Cart 0

Expert's Corner — finishing

Finishing Nightmares

Charles Neil filling finish finishing shiny the finishing store turpine wax woodfinishing woodworking

Ironically I just finished making a DVD by the same title, but that is not what this is about. I get a lot of emails from folks who have tried to get a good finish by following poor advice, but usually it is the result of poor products, they just don’t know it. There is an old cliché, “If it sounds too good to be true, it probably is” and nowhere does this prove truer than in finishing. I got an email from a guy who was trying to get a fully filled, high gloss finish on a red oak...

Read more →


How to Prep for a Flawless Painted Finish

blemish components compound cracks dap filling finish finishing imperfections latex result the finishing store woodfinishing

While we may think that applying a film finish such as lacquer or polyurethane over natural wood can be a challenge, here’s a much tougher one: achieving a flawless painted finish. Blemishes in a clear film finish are disguised by the color and grain pattern of the wood. There’s no such hiding place with paint. Light playing across a painted surface only draws attention to any surface defects – and any pattern of wood grain showing through paint now becomes a defect instead of a feature.As with most things, there’s good news and bad news about this. The good news:...

Read more →


TIP: Caring for Crazed Finishes

crazed finish finisher finishes finishing flexner furniture furniture-care liquid paste resistance scratches shine slick the finishing store wax

TIP: Caring for Crazed Finishes

Old crazed finishes are very fragile. You can reduce potential damage to these finishes with slick furniture polish or paste wax. But as you can see in the picture, liquid furniture polish (left) highlights the crazing and makes it look worse, while paste wax (right) adds a little shine and scratch resistance without highlighting the crazing. So paste wax is the better furniture-care product for crazed surfaces. (There is a small area in the middle with nothing on it.)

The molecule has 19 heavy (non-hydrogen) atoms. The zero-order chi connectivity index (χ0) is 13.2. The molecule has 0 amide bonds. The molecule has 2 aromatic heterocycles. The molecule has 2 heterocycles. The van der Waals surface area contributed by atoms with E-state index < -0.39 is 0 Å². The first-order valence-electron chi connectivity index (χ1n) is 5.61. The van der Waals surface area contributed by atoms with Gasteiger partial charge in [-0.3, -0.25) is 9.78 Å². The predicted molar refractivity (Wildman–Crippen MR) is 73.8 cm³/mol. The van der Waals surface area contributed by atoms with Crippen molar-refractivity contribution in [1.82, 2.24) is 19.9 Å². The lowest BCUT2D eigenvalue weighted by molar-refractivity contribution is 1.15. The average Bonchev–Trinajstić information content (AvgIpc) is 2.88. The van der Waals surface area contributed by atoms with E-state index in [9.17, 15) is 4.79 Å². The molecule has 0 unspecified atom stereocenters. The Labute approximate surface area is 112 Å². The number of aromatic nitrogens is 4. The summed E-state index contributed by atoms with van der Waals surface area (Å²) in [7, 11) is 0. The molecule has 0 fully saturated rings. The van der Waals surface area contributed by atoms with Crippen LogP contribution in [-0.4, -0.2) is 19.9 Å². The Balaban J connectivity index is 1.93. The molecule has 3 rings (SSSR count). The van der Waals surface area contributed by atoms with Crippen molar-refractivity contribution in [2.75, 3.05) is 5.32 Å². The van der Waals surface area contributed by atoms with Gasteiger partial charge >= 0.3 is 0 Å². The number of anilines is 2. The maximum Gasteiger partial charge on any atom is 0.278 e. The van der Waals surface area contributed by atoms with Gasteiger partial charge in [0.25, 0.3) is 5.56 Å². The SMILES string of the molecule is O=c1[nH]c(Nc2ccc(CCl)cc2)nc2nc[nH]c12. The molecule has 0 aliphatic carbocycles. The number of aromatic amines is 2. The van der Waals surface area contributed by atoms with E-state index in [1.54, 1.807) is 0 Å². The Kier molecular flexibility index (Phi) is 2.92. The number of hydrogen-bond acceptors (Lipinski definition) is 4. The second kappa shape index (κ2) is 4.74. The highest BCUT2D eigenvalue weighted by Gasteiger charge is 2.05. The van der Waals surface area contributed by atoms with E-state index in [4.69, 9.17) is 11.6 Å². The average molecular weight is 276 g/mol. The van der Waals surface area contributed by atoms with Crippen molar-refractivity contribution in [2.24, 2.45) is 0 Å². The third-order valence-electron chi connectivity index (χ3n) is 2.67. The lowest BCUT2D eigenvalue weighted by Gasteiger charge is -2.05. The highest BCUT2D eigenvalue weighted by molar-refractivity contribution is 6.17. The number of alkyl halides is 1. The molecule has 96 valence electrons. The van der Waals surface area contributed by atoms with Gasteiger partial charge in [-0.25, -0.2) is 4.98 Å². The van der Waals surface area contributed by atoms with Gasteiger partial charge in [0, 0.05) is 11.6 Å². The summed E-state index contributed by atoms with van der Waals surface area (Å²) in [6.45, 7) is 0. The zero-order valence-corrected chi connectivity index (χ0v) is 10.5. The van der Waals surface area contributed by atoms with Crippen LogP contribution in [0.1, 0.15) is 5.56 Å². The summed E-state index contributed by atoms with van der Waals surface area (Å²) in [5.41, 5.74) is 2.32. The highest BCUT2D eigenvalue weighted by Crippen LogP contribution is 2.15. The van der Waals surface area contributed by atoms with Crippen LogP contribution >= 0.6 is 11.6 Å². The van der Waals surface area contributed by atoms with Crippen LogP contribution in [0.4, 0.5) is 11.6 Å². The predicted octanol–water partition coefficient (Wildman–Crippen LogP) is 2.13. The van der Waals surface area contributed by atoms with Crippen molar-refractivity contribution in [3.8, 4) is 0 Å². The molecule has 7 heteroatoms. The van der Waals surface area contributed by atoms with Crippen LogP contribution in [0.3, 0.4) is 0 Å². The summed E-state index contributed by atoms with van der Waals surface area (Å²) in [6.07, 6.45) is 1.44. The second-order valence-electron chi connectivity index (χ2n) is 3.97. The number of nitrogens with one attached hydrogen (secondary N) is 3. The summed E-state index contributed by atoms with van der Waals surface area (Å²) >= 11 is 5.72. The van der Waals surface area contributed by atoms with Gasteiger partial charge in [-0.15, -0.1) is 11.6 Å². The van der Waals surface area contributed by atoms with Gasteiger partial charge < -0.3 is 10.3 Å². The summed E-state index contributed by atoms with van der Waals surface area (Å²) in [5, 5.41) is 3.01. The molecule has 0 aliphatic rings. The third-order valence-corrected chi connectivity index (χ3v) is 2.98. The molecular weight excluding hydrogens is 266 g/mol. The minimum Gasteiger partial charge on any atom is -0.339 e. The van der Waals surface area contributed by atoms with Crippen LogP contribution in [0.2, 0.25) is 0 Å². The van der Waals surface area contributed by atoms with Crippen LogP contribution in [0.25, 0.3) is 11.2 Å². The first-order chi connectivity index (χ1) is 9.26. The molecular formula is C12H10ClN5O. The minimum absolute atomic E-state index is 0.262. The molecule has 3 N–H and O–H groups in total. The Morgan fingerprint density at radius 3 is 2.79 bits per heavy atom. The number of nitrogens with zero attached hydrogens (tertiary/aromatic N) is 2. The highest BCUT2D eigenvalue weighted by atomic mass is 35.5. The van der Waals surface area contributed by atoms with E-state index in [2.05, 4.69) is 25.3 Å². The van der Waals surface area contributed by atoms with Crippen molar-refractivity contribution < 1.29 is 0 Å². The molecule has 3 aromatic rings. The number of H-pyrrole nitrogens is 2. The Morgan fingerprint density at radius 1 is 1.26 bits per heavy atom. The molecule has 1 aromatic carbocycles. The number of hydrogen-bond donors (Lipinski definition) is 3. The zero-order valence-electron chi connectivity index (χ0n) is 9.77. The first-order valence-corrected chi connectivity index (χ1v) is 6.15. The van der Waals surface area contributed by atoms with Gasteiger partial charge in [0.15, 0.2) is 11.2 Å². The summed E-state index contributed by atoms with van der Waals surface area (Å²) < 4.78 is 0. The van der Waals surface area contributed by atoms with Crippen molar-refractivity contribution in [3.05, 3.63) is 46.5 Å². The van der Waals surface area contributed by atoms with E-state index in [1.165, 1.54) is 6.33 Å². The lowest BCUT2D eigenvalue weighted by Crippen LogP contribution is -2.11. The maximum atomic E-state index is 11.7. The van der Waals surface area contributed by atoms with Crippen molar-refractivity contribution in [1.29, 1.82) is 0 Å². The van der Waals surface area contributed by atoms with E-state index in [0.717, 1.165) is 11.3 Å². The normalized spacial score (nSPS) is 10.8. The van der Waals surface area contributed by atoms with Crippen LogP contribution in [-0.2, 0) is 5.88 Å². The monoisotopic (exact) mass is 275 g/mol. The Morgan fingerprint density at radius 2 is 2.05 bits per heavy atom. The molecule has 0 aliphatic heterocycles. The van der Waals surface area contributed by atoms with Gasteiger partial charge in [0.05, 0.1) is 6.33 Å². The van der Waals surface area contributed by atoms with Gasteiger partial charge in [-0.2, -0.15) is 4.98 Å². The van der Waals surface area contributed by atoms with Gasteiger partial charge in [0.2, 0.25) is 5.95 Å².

Read more →


Polyurethane Won’t Dry

acetone finishers finishes finishing flexner heat lamp polyurethane removal solvent the finishing store thinner woodworkers

If you experience oil-based polyurethane not drying well, it’s not likely that it’s bad polyurethane. It’s more likely that the wood you’re finishing contains a natural oil or you have applied an oil to the wood and the oil hasn’t dried. In both cases we’re talking only about the first coat of polyurethane. After the first coat has dried, there shouldn’t be any further drying problems. Most exotic woods (woods from jungle areas), with the exception of mahogany, contain a natural resin that is very oily. You can feel the oiliness. The mineral-spirits solvent in the polyurethane is also the...

Read more →


Brushing Water-Based Finish Over Water Soluble Dye

finishers finishes finishing flexner the finishing store Water Soluble Dye Streaking woodworkers

Brushing Water-Based Finish Over Water Soluble Dye

If you are brushing a water-based finish over a water-soluble dye, you should be aware that the finish can dissolve the dye and the brush will pick it up and cause streaks. To keep this from happening, seal the wood first with another finish that doesn’t contain water—for example, shellac, varnish or lacquer. Another solution is to spray the first coat of water-based finish. If you don’t have a spray gun, you can usually find aerosol water-based finishes in home centers and paint stores. As long as the object isn’t large, the aerosol should work well.

Read more →